One of the most distinctive and beautiful campuses in UK higher education is celebrating its 20th anniversary this year.

The Penryn Campus, shared by the Universities of Exeter and Falmouth, opened with a mission to transform degree-level education in Cornwall, improve levels of social mobility among people of all ages, and reverse the exodus of talent leaving the peninsula.

Over the course of two decades, it has flourished, through new world-renowned research centres, cutting-edge teaching and research facilities, and an emerging civic, business and community engagement programme.

Today, the 100-acre site, famed for its sub-tropical flora and fruit-producing orchards, is home to around 6,000 students – 2,500 of which are registered at Exeter.

To mark the milestone, the University of Exeter will host a programme of events over the coming months, including a research showcase, public lectures, and opportunities for business and community to engage with staff and students.

Our Penryn Campus has gone from strength-to-strength since its inception, and now leads the way in forging a greener, healthier, fairer future,” says Professor Lisa Roberts, President and Vice-Chancellor of the University of Exeter. “The research and education taking place here is putting our University and our region on the map as an international hub for sustainability and, coupled with the enormous potential of the county, places us at the forefront of the global efforts to tackle the climate emergency and ecological crisis.

I would like to congratulate all colleagues for making our Cornwall campuses such an enormous success, and as we look to the future, I am full of optimism for what can be achieved in the next 20 years.”

The Tremough site is understood to date back to 1309 when Nicolas de Tremoghe was recorded as being a chief parishioner in the ‘Chapelry of St. Laudius near Penren’. The name is probably derived from the Cornish word ‘Tre’, meaning ‘house’ and ‘moch’, meaning ‘pig’ – with it likely to have been used for pig farming.

The family lived on the site until the 1600s when it changed hands, becoming the property of a local merchant named John Worth. It was Worth who introduced the avenue of lime trees that remain to this day, as well as a deer park.

Tremough served as a ‘gentlemen’s academy’ in the 18th century, and became famed for its rhododendrons, originally cultivated from seeds from the Himalayas. In 1943, it was bought by an order of nuns who ran a convent school for the next 50 years, before finally it was purchased by the then Combined Universities in Cornwall group in 1994.

The walled garden

Professor Martin Siegert, Vice President and Deputy Vice-Chancellor University of Exeter, Cornwall said: “I am immensely proud of our shared successes, from the thousands of graduates who have enriched communities in Cornwall, across the UK and internationally, to our outstanding achievements in research.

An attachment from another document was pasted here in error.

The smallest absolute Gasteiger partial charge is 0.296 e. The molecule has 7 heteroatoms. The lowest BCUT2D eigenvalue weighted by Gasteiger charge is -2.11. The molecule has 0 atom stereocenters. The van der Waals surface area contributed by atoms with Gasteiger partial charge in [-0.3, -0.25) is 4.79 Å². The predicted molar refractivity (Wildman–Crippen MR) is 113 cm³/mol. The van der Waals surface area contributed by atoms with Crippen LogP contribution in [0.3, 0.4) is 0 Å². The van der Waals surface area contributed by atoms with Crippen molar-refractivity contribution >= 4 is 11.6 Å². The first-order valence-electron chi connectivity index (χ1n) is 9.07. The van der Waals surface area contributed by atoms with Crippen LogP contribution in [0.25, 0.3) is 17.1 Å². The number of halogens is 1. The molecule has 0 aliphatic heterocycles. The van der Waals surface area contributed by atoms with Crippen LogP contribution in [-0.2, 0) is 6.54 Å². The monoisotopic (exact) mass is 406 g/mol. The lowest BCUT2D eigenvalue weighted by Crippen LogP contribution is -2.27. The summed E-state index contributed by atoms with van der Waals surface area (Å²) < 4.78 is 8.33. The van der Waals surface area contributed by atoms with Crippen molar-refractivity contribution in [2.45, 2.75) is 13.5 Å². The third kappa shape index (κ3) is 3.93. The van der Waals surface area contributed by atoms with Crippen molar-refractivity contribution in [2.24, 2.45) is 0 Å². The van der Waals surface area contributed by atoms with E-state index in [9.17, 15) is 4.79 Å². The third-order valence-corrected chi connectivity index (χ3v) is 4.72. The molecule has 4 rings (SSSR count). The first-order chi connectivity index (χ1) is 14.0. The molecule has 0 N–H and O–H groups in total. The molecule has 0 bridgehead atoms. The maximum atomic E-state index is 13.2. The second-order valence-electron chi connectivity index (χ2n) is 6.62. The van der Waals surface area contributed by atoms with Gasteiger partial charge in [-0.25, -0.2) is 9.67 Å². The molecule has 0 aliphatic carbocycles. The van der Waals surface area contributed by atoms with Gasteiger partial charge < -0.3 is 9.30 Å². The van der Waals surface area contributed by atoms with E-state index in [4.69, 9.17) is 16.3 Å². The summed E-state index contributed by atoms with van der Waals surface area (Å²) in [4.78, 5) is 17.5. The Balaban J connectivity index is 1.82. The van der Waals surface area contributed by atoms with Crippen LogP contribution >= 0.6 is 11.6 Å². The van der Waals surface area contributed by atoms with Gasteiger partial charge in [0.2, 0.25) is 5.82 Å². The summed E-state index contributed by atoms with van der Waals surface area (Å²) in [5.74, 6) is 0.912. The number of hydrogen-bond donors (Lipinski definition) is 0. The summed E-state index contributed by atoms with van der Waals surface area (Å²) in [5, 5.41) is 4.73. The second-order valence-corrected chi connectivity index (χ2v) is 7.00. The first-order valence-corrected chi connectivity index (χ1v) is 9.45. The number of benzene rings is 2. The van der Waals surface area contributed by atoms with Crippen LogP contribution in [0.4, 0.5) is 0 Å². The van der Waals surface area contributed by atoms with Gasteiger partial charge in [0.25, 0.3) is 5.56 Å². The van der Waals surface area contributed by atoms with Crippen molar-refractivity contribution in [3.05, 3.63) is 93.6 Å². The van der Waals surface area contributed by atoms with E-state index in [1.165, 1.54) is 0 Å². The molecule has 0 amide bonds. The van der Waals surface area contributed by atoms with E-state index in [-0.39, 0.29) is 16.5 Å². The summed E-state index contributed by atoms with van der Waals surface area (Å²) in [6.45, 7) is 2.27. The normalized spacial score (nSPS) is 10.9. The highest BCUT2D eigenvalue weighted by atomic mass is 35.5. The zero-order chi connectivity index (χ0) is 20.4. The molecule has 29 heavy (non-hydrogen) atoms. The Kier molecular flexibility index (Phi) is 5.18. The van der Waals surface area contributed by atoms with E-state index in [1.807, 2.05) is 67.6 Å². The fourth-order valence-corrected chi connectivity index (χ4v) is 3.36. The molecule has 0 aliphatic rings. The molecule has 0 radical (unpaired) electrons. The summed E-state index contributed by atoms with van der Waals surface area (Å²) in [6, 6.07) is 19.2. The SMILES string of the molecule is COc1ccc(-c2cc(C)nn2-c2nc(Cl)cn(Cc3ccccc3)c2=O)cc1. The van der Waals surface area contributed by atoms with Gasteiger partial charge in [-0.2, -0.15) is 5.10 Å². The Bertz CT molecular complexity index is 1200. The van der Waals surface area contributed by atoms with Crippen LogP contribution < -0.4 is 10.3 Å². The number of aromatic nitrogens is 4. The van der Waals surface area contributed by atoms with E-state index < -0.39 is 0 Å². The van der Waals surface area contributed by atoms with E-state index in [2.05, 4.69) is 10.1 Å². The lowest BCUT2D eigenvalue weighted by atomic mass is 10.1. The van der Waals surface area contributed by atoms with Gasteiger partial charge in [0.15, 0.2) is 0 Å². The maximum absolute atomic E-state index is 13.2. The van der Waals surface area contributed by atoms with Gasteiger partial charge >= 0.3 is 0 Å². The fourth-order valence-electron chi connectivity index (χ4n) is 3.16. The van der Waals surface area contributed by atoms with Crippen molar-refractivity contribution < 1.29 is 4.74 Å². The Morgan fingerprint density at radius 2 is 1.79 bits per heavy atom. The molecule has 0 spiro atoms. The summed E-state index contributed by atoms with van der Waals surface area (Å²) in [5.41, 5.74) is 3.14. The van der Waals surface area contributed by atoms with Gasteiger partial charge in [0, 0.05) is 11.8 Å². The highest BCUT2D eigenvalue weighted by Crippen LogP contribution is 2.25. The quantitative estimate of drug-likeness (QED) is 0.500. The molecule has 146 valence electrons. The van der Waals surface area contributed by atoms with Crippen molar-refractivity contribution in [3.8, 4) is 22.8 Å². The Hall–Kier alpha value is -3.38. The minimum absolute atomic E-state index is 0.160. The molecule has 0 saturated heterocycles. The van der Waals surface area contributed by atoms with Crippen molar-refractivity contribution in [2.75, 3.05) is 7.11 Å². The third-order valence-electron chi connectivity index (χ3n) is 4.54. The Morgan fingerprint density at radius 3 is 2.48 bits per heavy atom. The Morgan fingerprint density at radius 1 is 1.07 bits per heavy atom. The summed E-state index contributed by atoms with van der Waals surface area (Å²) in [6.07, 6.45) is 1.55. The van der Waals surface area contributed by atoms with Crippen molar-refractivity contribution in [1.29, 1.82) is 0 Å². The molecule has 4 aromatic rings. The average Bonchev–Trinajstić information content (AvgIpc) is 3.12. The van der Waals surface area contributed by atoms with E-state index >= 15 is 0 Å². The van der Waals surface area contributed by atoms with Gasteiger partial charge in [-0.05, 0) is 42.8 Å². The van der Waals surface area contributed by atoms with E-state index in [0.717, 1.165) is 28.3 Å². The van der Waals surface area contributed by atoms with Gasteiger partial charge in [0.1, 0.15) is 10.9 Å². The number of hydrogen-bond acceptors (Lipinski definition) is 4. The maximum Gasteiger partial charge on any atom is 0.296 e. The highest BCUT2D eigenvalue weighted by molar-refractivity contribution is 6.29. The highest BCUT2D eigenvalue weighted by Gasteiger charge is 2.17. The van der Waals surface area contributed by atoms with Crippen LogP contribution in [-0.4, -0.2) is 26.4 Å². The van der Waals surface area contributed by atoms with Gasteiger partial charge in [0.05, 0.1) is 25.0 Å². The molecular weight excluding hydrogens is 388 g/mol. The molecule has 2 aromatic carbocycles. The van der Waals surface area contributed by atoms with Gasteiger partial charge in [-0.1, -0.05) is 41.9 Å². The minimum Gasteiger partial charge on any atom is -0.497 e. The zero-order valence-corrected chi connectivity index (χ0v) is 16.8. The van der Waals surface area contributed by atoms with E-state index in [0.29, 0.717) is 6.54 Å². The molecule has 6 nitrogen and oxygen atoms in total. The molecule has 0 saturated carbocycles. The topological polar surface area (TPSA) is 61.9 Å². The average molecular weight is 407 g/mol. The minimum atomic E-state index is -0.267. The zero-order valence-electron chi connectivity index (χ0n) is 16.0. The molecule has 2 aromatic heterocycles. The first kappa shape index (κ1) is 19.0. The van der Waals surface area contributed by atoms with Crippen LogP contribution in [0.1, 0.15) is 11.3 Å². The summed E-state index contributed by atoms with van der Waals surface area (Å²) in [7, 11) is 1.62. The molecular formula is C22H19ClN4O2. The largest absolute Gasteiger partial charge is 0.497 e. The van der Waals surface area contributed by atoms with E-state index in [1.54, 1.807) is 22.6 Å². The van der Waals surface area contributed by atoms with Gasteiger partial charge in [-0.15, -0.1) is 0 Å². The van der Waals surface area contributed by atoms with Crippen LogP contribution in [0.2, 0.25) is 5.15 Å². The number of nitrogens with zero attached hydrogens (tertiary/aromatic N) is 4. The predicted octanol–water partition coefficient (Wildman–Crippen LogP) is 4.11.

“As a Civic University, our role in harnessing our excellence in teaching and research to deliver a positive impact for the people of Cornwall, and beyond, is more crucial than ever. Looking ahead to the next 20 years, I’m confident that our expertise in areas such as critical minerals, sustainable mining, offshore wind energy, ecology and conservation, Cornish culture, the environment and human health, and Space and data science, to name but a few, will help shape the development of Cornwall and enrich its communities.”

The development of the campus was funded by the Higher Education Funding Council for England, the former South West of England Regional Development Agency, and the European Union. When it opened, there were just 409 students from Exeter, studying Geography, History, English, Mining, Geology, Biosciences and Cornish Studies in the Daphne Du Maurier Building. Two years later, a visit from the late Queen Elizabeth II and husband the Duke of Edinburgh marked the opening of the Learning Resources Centre, the first of several facilities developed during ‘Phase 1’ of the programme.

Other milestones have included the launch of the £30m Environment and Sustainability Institute (ESI) in 2013; the establishment of the £5m Science and Engineering Research Support Facility (SERSF) and £12m Stella Turk building; the creation of a dedicated Renewable Energy Engineering Facility; and £4m invested in sports and nursery facilities. Last year also brought the relocation of the European Centre for Environment and Human Health from the Knowledge Spa in Truro, which also enabled the University to expand its Truro teaching facilities for students at the University of Exeter Medical School.

As the campus has expanded, so its impact upon the Cornish economy has similarly grown. An independent economic impact report focusing on 2020/21 found that for the University of Exeter alone, its Cornwall operations contribute £73.5m Gross Value Added to the Duchy’s Gross Domestic Product, including £26m from student expenditure. The University also supported 1,900 jobs through its direct and indirect activities.

To find out more about the last 20 years of the University of Exeter, Cornwall, visit the 20th Anniversary webpage.